This much I know: but the next destination, I did not.
It sits in a broad valley, with empty mountainsides a shadow hoveing on the edge-of-eye, and great long low hills like the scars of nearby mountainbuilding, reaching like pine-fringed fingers in to the valley d’ore. The abbey Dore, with its strange cut-in-half-then-recooked profile and its village a reconfigured city of refuge, a Sinai of the Marches.
Now this place, which was a Cistercian monastery, and then a near-ruin, and was then reinvented in the Laudian era as a parish church, has a quality rarely encountered. Inglesham has it, has it enough to make one weep; and it is indeed more common in such intimate and accidental places. Indeed I don’t think I know another building on such a grand scale that has it, and to experience it in a once-where so grand is somewhat overwhelming. And there is something to unpack in the way that layered acts of violence and re-sanctification seems to result in it: as long as those acts are visible. Terror visible but neutered; change left unpretended; palimpsests of trauma with which to approach the S-word, Sacredness. And perhaps this collision goes beyond the obvious contrast of pre-and post-Reformation, iconoclastic violence, and the reinvention of iconography, and then the melding of both in years of neglect. For there is something remarkable about a place being made by the fierce spiritual warriors of the C12, and then remade for ordinary farmers and their labourers in the C17; about the resulting collision of charged, exploratory early Gothic and potty, licentious post-Renaissance. A chemical reaction between two related and yet utterly contrasting visions of aesthetics, community and Church.
Anyway, whatever It is, It’s dripping from this place. And art-historically, it’s remarkable too. Those Laudian roofs are not just full of the fractured, scrapbook oddness of Jacobethan taste; they are positively pornographic, born up by tiny C17 Katy Prices, without the plastic skin; their silicon breasts of oak poking out above the springers of lost vaults. And this remaking is everywhere, filling choir, making screen, backing chancel with artisan oak; layering the plastered walls with black letter homilies.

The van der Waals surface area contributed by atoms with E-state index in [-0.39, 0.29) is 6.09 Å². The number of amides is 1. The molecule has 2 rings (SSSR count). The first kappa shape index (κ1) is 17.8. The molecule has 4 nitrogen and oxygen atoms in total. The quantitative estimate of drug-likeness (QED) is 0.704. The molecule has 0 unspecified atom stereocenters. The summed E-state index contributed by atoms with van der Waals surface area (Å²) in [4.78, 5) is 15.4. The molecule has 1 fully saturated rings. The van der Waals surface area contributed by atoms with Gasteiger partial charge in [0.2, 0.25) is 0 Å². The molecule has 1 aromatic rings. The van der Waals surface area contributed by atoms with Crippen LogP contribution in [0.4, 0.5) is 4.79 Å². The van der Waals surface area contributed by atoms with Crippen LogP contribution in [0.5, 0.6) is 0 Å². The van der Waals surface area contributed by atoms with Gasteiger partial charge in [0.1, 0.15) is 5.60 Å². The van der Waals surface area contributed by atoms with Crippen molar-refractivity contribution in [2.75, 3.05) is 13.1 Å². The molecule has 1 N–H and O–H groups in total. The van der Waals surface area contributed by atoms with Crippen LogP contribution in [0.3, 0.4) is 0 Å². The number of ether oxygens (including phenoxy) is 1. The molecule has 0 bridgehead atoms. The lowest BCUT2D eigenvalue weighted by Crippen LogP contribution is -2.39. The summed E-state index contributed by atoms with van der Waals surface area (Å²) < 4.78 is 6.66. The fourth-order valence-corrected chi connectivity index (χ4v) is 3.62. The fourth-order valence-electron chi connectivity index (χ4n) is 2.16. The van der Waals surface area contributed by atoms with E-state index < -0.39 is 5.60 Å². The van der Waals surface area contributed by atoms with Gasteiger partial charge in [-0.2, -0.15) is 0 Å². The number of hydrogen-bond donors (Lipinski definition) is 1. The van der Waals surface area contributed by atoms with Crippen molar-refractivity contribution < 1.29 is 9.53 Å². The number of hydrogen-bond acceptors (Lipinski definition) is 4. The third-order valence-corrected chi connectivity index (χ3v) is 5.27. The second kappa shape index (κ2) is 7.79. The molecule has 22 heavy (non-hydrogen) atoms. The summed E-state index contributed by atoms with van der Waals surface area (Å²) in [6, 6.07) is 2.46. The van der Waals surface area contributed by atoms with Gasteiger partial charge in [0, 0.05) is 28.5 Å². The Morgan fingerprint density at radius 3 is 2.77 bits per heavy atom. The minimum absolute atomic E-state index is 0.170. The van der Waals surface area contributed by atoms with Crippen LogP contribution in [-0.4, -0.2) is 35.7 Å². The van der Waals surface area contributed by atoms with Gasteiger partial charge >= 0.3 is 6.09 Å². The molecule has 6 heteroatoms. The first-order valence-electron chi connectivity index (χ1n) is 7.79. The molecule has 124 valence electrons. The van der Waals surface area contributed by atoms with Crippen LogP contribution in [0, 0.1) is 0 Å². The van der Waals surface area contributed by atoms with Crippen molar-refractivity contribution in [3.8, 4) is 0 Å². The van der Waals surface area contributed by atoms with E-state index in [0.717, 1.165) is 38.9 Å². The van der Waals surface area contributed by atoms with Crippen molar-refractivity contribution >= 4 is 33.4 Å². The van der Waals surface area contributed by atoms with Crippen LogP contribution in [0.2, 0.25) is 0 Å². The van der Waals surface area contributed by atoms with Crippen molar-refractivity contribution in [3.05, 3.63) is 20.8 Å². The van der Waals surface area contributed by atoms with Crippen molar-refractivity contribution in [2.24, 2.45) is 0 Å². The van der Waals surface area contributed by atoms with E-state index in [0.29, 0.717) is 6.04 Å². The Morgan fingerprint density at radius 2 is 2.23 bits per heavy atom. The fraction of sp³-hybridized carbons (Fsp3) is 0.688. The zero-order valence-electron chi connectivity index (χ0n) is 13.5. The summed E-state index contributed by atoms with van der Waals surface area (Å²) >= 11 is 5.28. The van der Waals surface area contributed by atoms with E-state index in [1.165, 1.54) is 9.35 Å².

Likewise, those early gothic-going-on-Early English arches in the retroquire, a kind of mini, box-sized chapel of many altars, on which all this lies are perfect exemplars of a perfect moment, and in many ways a more interesting expression of the Cistercian ideal than the more straightforward sparseness of earlier Pontigny or Fontenay. Like Wells, this is a model of the new architecture, or rather a model of the church in which the new architecture is one tool in a quest for a way of building which can eschew richly-carved articulation – no Cluniac excrescences here – without sacrificing decorousness, the quiet ravishing heaven-evoking realms of rib and shaft, of space re-shaped. And unlike (secular) Wells – or (secular) Salisbury – or even its closer cousin, the (Augustinian) retroquire, perhaps a decade newer, at St Mary Ouvery, this space on edge of the Walha fully understands the Ile-de-France realisation that the architecture of the pointed arch can fulfil all of these things without recourse to bangs and whistles; with a ravishing purity of form and the quietly elaborated articulation of same.